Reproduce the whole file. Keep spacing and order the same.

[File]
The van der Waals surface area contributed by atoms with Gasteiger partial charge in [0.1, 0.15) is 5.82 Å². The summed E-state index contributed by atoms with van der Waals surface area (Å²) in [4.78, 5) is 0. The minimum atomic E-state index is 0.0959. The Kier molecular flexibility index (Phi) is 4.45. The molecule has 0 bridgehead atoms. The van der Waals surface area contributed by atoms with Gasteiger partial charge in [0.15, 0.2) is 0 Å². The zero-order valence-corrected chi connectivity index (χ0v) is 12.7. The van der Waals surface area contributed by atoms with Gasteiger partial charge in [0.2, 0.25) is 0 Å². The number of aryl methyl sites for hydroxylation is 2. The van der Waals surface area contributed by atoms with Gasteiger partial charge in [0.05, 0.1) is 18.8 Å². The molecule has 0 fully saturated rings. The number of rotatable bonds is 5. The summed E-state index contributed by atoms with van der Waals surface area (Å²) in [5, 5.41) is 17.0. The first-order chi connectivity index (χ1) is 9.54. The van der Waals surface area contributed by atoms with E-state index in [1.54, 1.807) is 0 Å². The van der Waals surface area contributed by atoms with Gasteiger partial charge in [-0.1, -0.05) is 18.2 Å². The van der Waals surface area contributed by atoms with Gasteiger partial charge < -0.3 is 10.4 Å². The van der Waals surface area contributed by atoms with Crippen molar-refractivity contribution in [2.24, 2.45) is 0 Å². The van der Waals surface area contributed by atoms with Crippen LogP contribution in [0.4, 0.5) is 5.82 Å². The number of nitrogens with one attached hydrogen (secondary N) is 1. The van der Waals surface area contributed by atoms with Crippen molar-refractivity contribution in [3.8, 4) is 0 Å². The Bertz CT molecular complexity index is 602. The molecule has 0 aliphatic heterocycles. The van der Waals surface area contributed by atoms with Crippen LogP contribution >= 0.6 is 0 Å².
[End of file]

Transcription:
The van der Waals surface area contributed by atoms with Gasteiger partial charge in [0.1, 0.15) is 5.82 Å². The summed E-state index contributed by atoms with van der Waals surface area (Å²) in [4.78, 5) is 0. The minimum atomic E-state index is 0.0959. The Kier molecular flexibility index (Phi) is 4.45. The molecule has 0 bridgehead atoms. The van der Waals surface area contributed by atoms with Gasteiger partial charge in [0.15, 0.2) is 0 Å². The zero-order valence-corrected chi connectivity index (χ0v) is 12.7. The van der Waals surface area contributed by atoms with Gasteiger partial charge in [0.2, 0.25) is 0 Å². The number of aryl methyl sites for hydroxylation is 2. The van der Waals surface area contributed by atoms with Gasteiger partial charge in [0.05, 0.1) is 18.8 Å². The molecule has 0 fully saturated rings. The number of rotatable bonds is 5. The summed E-state index contributed by atoms with van der Waals surface area (Å²) in [5, 5.41) is 17.0. The first-order chi connectivity index (χ1) is 9.54. The van der Waals surface area contributed by atoms with E-state index in [1.54, 1.807) is 0 Å². The van der Waals surface area contributed by atoms with Gasteiger partial charge in [-0.1, -0.05) is 18.2 Å². The van der Waals surface area contributed by atoms with Gasteiger partial charge < -0.3 is 10.4 Å². The van der Waals surface area contributed by atoms with Crippen molar-refractivity contribution in [2.24, 2.45) is 0 Å². The van der Waals surface area contributed by atoms with Crippen LogP contribution in [0.4, 0.5) is 5.82 Å². The number of nitrogens with one attached hydrogen (secondary N) is 1. The van der Waals surface area contributed by atoms with Crippen molar-refractivity contribution in [3.8, 4) is 0 Å². The Bertz CT molecular complexity index is 602. The molecule has 0 aliphatic heterocycles. The van der Waals surface area contributed by atoms with Crippen LogP contribution >= 0.6 is 0 Å².